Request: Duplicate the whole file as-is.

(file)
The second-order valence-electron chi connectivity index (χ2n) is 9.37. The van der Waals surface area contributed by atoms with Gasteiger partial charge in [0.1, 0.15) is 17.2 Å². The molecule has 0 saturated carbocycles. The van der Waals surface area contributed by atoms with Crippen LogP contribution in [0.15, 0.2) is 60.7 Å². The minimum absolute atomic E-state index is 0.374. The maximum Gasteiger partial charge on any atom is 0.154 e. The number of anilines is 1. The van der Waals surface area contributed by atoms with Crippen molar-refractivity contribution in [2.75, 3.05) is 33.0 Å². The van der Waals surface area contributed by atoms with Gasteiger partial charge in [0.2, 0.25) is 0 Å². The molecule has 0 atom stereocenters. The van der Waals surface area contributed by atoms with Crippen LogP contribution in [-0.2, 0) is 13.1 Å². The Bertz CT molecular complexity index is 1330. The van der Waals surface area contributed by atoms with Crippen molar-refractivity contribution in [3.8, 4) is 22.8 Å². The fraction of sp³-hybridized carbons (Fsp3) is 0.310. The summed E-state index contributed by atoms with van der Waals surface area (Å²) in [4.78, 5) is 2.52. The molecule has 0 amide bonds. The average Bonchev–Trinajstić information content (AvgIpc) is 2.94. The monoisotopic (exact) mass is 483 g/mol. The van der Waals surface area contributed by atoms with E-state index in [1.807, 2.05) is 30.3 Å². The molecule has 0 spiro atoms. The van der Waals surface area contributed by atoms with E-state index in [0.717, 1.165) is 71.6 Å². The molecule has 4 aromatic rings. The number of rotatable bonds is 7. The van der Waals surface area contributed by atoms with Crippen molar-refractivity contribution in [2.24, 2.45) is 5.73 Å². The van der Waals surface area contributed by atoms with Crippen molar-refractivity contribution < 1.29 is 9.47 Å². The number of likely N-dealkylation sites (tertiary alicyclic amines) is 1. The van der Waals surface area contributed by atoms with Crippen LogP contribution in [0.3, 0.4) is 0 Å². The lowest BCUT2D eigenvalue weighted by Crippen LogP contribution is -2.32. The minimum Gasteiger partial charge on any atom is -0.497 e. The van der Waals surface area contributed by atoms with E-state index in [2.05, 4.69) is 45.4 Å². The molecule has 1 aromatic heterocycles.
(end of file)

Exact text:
The second-order valence-electron chi connectivity index (χ2n) is 9.37. The van der Waals surface area contributed by atoms with Gasteiger partial charge in [0.1, 0.15) is 17.2 Å². The molecule has 0 saturated carbocycles. The van der Waals surface area contributed by atoms with Crippen LogP contribution in [0.15, 0.2) is 60.7 Å². The minimum absolute atomic E-state index is 0.374. The maximum Gasteiger partial charge on any atom is 0.154 e. The number of anilines is 1. The van der Waals surface area contributed by atoms with Crippen molar-refractivity contribution in [2.75, 3.05) is 33.0 Å². The van der Waals surface area contributed by atoms with Gasteiger partial charge in [0.2, 0.25) is 0 Å². The molecule has 0 atom stereocenters. The van der Waals surface area contributed by atoms with Crippen LogP contribution in [-0.2, 0) is 13.1 Å². The Bertz CT molecular complexity index is 1330. The van der Waals surface area contributed by atoms with Crippen molar-refractivity contribution in [3.8, 4) is 22.8 Å². The fraction of sp³-hybridized carbons (Fsp3) is 0.310. The summed E-state index contributed by atoms with van der Waals surface area (Å²) in [4.78, 5) is 2.52. The molecule has 0 amide bonds. The average Bonchev–Trinajstić information content (AvgIpc) is 2.94. The monoisotopic (exact) mass is 483 g/mol. The van der Waals surface area contributed by atoms with E-state index in [1.807, 2.05) is 30.3 Å². The molecule has 0 spiro atoms. The van der Waals surface area contributed by atoms with E-state index in [0.717, 1.165) is 71.6 Å². The molecule has 4 aromatic rings. The number of rotatable bonds is 7. The van der Waals surface area contributed by atoms with Crippen molar-refractivity contribution in [2.24, 2.45) is 5.73 Å². The van der Waals surface area contributed by atoms with Crippen molar-refractivity contribution < 1.29 is 9.47 Å². The number of likely N-dealkylation sites (tertiary alicyclic amines) is 1. The van der Waals surface area contributed by atoms with Crippen LogP contribution in [0.3, 0.4) is 0 Å². The lowest BCUT2D eigenvalue weighted by Crippen LogP contribution is -2.32. The minimum Gasteiger partial charge on any atom is -0.497 e. The van der Waals surface area contributed by atoms with E-state index in [2.05, 4.69) is 45.4 Å². The molecule has 1 aromatic heterocycles.